Recommend
 
 Thumb up
 Hide
1 Posts

1870: Railroading across the Trans Mississippi from 1870» Forums » Sessions

Subject: Session Report rss

Your Tags: Add tags
Popular Tags: [View All]
A Derk appears from the mists...
United States
Portland
Oregon
flag msg tools
badge
Avatar
I'm hardly an expert when it comes to 18xx's, and in fact I've only been able to play one of them to completion. My first experience (at all) was two-handed 1830 affair with just Ken and I trying to understand the system. Quite a bit later, we tried a four-player 1830 with Ken, Aldie, George and myself. But then over the Memorial Day weekend, we wanted a heavy-duty three-player game for the whole weekend, so we gave 1870 a shot.

I have to say that I was quite impressed to actually play an 18xx to completion. At the very least, it was good to say that I'd been able to do so. At the very best, I guess I did win, but it wasn't exactly a great win. Morelike, Brandon ran away with the game early on, and then Ken and I combined forces to drag him back only to find out that I wasn't doing as badly as I had been originally. There is no doubt in my mind that if we were to play the game again, the outcome would be completely different.

First off, the roll of stations was much more important than we originally thought, which is one of the things that I've heard people mention about the game. I'd screwed up on my rules explanation a bit, and forgot to mention that each train must have a station in it somewhere. I'd just laid down a pair of station markers to block Ken out of an area for a turn or two, but the 'oh yeah' rule combined with the block for a devastating blow, once we looked back on the game. Honestly, if I'd known that it was going to put Ken in the shitter for the remainder of the game, I would've found a way to take back the move/rule.

And the second main force in the game was price protection. Early on in the game, Ken sold off a couple shares of the Southern Pacific, which was the rail company that Brandon was running. At the time, it didn't seem like much, but it turned into a major thorn in my side. Brandon more-or-less had the entire southern half of the board, and the Mississippi Bridge Company to boot, which meant no one could cross the Mississippi until he chose to do so. His Southern Pacific line wasn't making terribly much money initially, because he was building all the track by himself. But once he'd gotten a second company running the vicinity (to help share costs and to block our trains from entering 'his' corridor), the 80% of the Southern Pacific that he owned was <em><b>huge</b></em>. In fact, I think he probably would've won the game quite handily if he hadn't tried to burn through the trains to screw Ken and me with an inconvenient rusting.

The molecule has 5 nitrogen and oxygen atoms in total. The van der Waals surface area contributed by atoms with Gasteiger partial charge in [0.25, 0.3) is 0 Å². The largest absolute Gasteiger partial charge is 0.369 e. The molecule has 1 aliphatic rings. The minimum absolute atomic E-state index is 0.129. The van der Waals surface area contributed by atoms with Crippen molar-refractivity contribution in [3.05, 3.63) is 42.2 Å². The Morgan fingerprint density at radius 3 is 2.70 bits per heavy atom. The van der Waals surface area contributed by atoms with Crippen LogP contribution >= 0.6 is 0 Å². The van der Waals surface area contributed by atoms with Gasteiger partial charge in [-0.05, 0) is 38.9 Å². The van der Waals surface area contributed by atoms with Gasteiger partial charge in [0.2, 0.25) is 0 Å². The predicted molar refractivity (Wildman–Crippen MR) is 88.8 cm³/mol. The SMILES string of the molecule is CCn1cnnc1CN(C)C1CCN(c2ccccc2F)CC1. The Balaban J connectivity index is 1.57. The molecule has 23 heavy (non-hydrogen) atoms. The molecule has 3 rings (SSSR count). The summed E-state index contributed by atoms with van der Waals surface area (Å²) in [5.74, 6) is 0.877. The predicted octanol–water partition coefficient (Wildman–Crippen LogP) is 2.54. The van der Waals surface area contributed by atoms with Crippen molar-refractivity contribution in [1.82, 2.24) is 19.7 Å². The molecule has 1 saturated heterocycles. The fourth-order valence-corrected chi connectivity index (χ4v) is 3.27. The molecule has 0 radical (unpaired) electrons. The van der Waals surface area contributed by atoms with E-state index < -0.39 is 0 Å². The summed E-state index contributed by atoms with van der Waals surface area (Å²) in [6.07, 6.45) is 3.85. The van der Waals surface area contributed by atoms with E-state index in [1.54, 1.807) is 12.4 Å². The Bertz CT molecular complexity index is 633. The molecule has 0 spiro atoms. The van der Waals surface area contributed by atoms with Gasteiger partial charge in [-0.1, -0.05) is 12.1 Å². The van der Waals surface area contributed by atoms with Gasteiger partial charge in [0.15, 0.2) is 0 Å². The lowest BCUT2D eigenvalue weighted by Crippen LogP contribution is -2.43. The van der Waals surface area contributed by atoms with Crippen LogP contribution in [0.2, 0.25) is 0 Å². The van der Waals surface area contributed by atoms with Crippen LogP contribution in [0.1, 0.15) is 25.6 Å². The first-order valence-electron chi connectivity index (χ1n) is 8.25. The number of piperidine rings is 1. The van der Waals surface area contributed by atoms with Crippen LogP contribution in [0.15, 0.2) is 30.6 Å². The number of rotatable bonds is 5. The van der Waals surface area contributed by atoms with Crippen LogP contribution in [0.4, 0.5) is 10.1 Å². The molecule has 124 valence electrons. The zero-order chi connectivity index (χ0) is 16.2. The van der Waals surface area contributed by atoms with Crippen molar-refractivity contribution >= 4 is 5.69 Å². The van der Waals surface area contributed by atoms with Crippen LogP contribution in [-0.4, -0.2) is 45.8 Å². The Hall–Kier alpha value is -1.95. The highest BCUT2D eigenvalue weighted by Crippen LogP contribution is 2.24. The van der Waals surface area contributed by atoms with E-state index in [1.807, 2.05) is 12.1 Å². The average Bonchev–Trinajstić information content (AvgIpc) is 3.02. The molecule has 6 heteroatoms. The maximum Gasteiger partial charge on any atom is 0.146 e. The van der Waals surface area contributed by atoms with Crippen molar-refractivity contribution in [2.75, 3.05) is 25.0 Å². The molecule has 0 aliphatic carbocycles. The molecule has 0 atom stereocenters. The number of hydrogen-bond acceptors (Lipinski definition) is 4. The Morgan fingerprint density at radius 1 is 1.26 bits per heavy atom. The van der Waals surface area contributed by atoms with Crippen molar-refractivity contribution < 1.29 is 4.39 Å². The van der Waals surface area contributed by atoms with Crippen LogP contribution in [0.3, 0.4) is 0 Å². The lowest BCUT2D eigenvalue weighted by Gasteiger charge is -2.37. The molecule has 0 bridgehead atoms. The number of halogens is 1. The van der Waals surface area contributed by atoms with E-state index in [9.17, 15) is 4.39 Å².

Anyway, I really enjoyed the game. It worked fairly well for three-players, but I do wonder if perhaps the certificate limit isn't a little harsh. Or perhaps it should be phase-bound so that new companies could enter the game later on. Once we each got our two companies, and a minor holding in a one of the other player's companies, that was about all the room we had. Of course, the flipside is that with more room for certificates, the price protection action would be even more powerful. I'm very much looking forward to next Memorial Day, when we're hopefully going to play the game again. I can definitely see how even a single game's worth of experience is extremely valuable. The trick now is to put off playing 1870 until that point, so that we're approximately the same skill level...
 
 Thumb up
 tip
 Hide
  • [+] Dice rolls
Front Page | Welcome | Contact | Privacy Policy | Terms of Service | Advertise | Support BGG | Feeds RSS
Geekdo, BoardGameGeek, the Geekdo logo, and the BoardGameGeek logo are trademarks of BoardGameGeek, LLC.